Bacalar Mexico

A "Pueblo Magico" Where Nature and Culture Meet

Mexico awards the title of Pueblo Mágico, or "Magical Town," to select villages deemed symbolically or historically important, and Bacalar, in the Grand Costa Maya, is one of the chosen few.

Located only 30 minutes away from Chetumal, in the southern part of Quintana Roo, Bacalar’s name is believed to come from the Mayan word for "place of reeds," since it sits uphill from the Lagoon of the Seven Colors. The Spanish colonized the area in the 16th century, and the centerpiece Fort of San Felipe was once used as a defense against French and Dutch pirates. Now, this museum is one of the best history lessons on the town’s past, and a great viewpoint to take in sweeping views over the lagoon.

Fort San Felipe

Explore the Magic

By the fort and main square (the Plaza Principal), visitors can find restaurants serving regional and international cuisine. Seafood is one of the highlights, but there is also plenty of Mexican classics, and, of course, taquerías. Bacalar's lodging options include boutique hotels and hostels, sitting around the main square and in front of the lagoon, where you will also find some bungalows and camping options. The town itself is easy to navigate, since it’s walkable, and the coastal road lining the lagoon’s southern shore is great for cycling. The Lagoon of Seven Colors is one of Bacalar’s main draws; swim, snorkel, kayak, paddle or go on a boat ride across its waters and admire its fascinating natural colors surroundings.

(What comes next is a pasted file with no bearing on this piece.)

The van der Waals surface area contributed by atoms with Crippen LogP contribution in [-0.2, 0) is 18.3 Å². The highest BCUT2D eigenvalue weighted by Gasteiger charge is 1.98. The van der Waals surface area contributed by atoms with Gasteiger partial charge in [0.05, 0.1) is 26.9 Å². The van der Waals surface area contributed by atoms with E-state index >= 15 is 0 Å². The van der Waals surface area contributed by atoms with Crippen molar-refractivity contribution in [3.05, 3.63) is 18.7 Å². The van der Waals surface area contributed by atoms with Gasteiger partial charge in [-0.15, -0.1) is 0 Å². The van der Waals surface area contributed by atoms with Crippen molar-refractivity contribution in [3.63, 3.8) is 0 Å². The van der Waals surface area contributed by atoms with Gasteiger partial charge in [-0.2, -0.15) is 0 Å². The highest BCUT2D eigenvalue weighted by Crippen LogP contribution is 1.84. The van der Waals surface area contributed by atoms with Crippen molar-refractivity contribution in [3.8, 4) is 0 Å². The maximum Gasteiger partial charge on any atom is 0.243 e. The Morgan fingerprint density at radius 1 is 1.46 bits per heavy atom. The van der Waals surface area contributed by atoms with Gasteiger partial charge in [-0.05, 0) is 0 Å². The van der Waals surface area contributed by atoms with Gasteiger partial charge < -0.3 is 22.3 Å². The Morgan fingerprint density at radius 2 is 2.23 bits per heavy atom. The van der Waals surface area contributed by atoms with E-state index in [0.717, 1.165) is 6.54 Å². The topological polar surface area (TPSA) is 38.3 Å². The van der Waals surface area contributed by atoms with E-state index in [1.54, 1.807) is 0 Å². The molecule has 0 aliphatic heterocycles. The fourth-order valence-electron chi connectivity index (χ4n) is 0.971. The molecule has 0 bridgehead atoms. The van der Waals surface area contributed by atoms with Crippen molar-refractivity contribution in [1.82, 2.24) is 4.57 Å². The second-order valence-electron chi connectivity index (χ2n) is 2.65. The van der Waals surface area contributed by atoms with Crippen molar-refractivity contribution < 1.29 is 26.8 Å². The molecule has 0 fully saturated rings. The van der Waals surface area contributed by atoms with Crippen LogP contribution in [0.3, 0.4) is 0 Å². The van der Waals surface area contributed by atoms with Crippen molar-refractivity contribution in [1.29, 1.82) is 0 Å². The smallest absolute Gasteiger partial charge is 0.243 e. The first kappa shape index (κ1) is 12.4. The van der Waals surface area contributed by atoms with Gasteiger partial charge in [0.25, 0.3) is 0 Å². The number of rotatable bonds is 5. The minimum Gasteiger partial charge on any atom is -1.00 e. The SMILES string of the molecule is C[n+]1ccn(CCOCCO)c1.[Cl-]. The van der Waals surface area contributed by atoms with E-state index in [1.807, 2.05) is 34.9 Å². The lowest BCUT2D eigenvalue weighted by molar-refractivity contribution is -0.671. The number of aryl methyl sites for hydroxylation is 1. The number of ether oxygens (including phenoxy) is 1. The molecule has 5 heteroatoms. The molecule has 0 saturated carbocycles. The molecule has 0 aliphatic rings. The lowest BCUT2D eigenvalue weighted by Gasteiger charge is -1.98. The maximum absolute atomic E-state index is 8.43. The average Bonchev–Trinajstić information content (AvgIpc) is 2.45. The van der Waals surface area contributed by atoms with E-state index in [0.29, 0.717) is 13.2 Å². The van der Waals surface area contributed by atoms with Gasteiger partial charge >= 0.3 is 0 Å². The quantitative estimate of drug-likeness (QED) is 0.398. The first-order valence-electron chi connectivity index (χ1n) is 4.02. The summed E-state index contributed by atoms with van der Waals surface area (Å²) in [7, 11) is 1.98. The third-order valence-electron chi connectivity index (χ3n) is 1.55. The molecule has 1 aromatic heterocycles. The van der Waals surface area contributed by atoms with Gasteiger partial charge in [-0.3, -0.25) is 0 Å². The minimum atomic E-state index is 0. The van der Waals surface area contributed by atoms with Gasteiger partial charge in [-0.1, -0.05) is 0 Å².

There are plenty of adventure tours, including group and individual kayaking, boat, and paddleboard tours, which allow visitors to learn more about the natural surroundings while spotting wildlife. In the lagoon, the Cenote Negro, with its deep, midnight blue shade, is a stark contrast in color against the lagoon’s vibrant hues. One of the deepest cenotes in the area, Cenote Azul, is also only a few miles from the town center. Unlike the nearby cenotes located in the Riviera Maya, which are more like underground caves, these are open and make for a wonderful spot to spend the day swimming and snorkeling.

Uncover the Past

Less than two hours away by car, Dzibanché and Kohunlich are two of the more impressive Mayan archaeological sites to visit. Nestled in a tropical forest, Kohunlich, which was built around the 4th century, is known for its "Temple of the Masks," an Early Classic pyramid boasting stairways lined with carved stone masks. Just north, Dzibanché is a smaller site but less visited, so you’ll have the temples practically all to yourself. Don’t forget to visit other important sites like Chacchobén, Kinichná, and Oxtankah.